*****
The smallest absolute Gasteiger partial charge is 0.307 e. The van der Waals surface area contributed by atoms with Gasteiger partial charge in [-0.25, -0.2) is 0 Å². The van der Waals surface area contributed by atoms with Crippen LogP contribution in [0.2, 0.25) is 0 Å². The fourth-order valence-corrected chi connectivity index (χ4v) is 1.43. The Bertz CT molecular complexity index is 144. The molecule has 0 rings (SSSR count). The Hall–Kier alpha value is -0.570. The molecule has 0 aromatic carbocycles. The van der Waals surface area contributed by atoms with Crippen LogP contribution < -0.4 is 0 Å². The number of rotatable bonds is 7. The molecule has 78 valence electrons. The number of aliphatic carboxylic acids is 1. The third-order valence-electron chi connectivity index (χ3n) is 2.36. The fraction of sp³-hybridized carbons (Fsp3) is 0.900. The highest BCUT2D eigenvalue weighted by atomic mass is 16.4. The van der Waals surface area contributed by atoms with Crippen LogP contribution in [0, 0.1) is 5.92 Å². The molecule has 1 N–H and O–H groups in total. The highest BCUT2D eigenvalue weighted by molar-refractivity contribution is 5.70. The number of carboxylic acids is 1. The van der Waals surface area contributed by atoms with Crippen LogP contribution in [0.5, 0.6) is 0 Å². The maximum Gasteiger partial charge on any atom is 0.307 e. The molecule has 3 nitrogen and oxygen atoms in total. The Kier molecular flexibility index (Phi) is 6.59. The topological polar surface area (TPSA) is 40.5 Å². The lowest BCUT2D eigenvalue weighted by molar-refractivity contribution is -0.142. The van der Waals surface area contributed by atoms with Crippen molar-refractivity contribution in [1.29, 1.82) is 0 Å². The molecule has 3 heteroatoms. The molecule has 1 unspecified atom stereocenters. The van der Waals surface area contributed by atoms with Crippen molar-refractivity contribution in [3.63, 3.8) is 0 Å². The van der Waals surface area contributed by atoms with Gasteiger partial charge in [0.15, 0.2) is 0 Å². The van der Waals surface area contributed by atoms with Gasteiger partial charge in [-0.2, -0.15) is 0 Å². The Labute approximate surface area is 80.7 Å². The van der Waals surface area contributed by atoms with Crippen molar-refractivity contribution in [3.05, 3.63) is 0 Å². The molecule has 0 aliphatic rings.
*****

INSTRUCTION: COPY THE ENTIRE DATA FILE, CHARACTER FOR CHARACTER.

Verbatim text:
The smallest absolute Gasteiger partial charge is 0.307 e. The van der Waals surface area contributed by atoms with Gasteiger partial charge in [-0.25, -0.2) is 0 Å². The van der Waals surface area contributed by atoms with Crippen LogP contribution in [0.2, 0.25) is 0 Å². The fourth-order valence-corrected chi connectivity index (χ4v) is 1.43. The Bertz CT molecular complexity index is 144. The molecule has 0 rings (SSSR count). The Hall–Kier alpha value is -0.570. The molecule has 0 aromatic carbocycles. The van der Waals surface area contributed by atoms with Crippen LogP contribution < -0.4 is 0 Å². The number of rotatable bonds is 7. The molecule has 78 valence electrons. The number of aliphatic carboxylic acids is 1. The third-order valence-electron chi connectivity index (χ3n) is 2.36. The fraction of sp³-hybridized carbons (Fsp3) is 0.900. The highest BCUT2D eigenvalue weighted by atomic mass is 16.4. The van der Waals surface area contributed by atoms with Crippen LogP contribution in [0, 0.1) is 5.92 Å². The molecule has 1 N–H and O–H groups in total. The highest BCUT2D eigenvalue weighted by molar-refractivity contribution is 5.70. The number of carboxylic acids is 1. The van der Waals surface area contributed by atoms with Crippen LogP contribution in [0.5, 0.6) is 0 Å². The maximum Gasteiger partial charge on any atom is 0.307 e. The molecule has 3 nitrogen and oxygen atoms in total. The Kier molecular flexibility index (Phi) is 6.59. The topological polar surface area (TPSA) is 40.5 Å². The lowest BCUT2D eigenvalue weighted by molar-refractivity contribution is -0.142. The van der Waals surface area contributed by atoms with Crippen molar-refractivity contribution in [1.29, 1.82) is 0 Å². The molecule has 3 heteroatoms. The molecule has 1 unspecified atom stereocenters. The van der Waals surface area contributed by atoms with Crippen molar-refractivity contribution in [3.63, 3.8) is 0 Å². The van der Waals surface area contributed by atoms with Gasteiger partial charge in [0.15, 0.2) is 0 Å². The van der Waals surface area contributed by atoms with Gasteiger partial charge in [-0.2, -0.15) is 0 Å². The Labute approximate surface area is 80.7 Å². The van der Waals surface area contributed by atoms with Crippen molar-refractivity contribution in [3.05, 3.63) is 0 Å². The molecule has 0 aliphatic rings.